Border along our long drive; What to do?

Posted: 27/06/2017 at 08:49

We haven't found a car .....yet, Nannybeach 


We have found lots of plant labels telling us what lovely treasures are no longer there...like a form of Chinese torture designed especially for gardeners 🙄

Horsetail

Posted: 27/06/2017 at 08:28

I think you just have to develop the right mindset and accept that it's there and probably always be. We have horsetail in part of our garden too, it appeared after we had successfully cleared the area of another weed - alkanet. So we simply seem to have swapped one thug for another! 


I am working on the theory that if I keep pulling it up, it will lose its enthusiasm and gradually visit less often. Am not even thinking about trying it dig it up given how deep it's roots are said to grow- I have plenty of other weeds which are 'worth' digging out Such as the aforementioned alkanet.


i just have a regular horsetail blitz every so often and pull it up by hand. 


PS it contains lots of silica so is apparently good for cleaning pans - not sure how and haven't tried it. It also has lots of traditional herbal uses from poultices to shampoo. 

Border along our long drive; What to do?

Posted: 27/06/2017 at 07:59

I obviously can't see how bad the border is but the gardener probably suggested machinery as most people won't be willing or able  to pay for  the amount of time it takes to clear weeds and brambles properly by manual labour. Its also very time consuming to work around existing planting if a border is very infested with weeds. If brambles have taken over then it may be more cost effective to use machinery to clear them and the border completely so you have a blank canvas or accept it will take several applications of glyphosate over several months.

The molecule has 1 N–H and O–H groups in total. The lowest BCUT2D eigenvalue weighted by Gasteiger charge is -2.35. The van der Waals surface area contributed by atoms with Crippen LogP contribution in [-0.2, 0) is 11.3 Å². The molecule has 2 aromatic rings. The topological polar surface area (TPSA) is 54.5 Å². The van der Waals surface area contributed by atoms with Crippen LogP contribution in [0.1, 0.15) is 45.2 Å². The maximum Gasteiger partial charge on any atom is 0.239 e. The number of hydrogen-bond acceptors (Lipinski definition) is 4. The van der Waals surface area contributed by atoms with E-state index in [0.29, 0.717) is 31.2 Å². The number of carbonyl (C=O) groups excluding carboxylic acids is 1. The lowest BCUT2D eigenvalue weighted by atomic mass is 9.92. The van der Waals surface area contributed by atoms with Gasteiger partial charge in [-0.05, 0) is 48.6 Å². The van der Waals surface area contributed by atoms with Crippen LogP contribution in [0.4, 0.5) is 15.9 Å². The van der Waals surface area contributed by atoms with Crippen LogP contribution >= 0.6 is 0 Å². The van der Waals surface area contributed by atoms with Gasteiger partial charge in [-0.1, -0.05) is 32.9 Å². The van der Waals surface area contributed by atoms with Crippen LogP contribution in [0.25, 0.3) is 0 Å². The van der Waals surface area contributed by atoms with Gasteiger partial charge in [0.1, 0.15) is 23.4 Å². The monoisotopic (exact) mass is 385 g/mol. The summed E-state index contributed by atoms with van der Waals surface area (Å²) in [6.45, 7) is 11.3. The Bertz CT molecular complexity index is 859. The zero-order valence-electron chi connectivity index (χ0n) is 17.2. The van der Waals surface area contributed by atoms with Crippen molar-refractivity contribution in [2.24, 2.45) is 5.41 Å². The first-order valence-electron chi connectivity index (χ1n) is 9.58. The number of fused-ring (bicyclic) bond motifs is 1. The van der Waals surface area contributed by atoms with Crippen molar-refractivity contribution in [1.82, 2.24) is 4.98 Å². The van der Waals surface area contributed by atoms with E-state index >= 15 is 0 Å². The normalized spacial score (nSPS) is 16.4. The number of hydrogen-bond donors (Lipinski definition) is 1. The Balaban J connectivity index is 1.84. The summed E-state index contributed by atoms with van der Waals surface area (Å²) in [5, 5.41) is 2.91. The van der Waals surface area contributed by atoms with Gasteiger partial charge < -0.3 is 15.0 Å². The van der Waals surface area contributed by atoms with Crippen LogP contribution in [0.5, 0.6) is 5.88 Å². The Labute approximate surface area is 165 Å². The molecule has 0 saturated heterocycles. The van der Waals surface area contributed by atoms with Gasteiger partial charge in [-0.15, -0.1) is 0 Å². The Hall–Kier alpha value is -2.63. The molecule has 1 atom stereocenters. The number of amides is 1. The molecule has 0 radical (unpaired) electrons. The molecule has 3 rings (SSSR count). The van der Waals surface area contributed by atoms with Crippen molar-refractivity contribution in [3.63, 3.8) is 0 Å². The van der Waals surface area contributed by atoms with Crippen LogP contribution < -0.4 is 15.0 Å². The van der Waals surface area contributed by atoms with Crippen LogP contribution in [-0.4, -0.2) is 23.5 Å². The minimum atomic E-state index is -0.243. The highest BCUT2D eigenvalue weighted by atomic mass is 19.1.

We are restoring a neglected garden and out of interest I have been logging the time we spend in the garden on various jobs. We have been steadily clearing a border similar in size to yours where alkanet, couch grass and brambles had taken over. Our log shows we have spent over 100 hours clearing it and digging it over. we are not in the flush of youth but reasonably fit and able so get a resizable amount done in each session - weve had to clear each section several times and dig down a couple of feet to clear roots and like yours have also had to work around tree roots.  we were shocked when I totted up the hours. We are now on what I call maintenance weeding but still a higher level that I would hope for in a cared-for garden, partly because we can't afford dense planting so have lots of bare soil and we have been clearing organically i.e. by hand so still fighting stubborn pockets od perennials and years worth of alkanet seeds in the soil.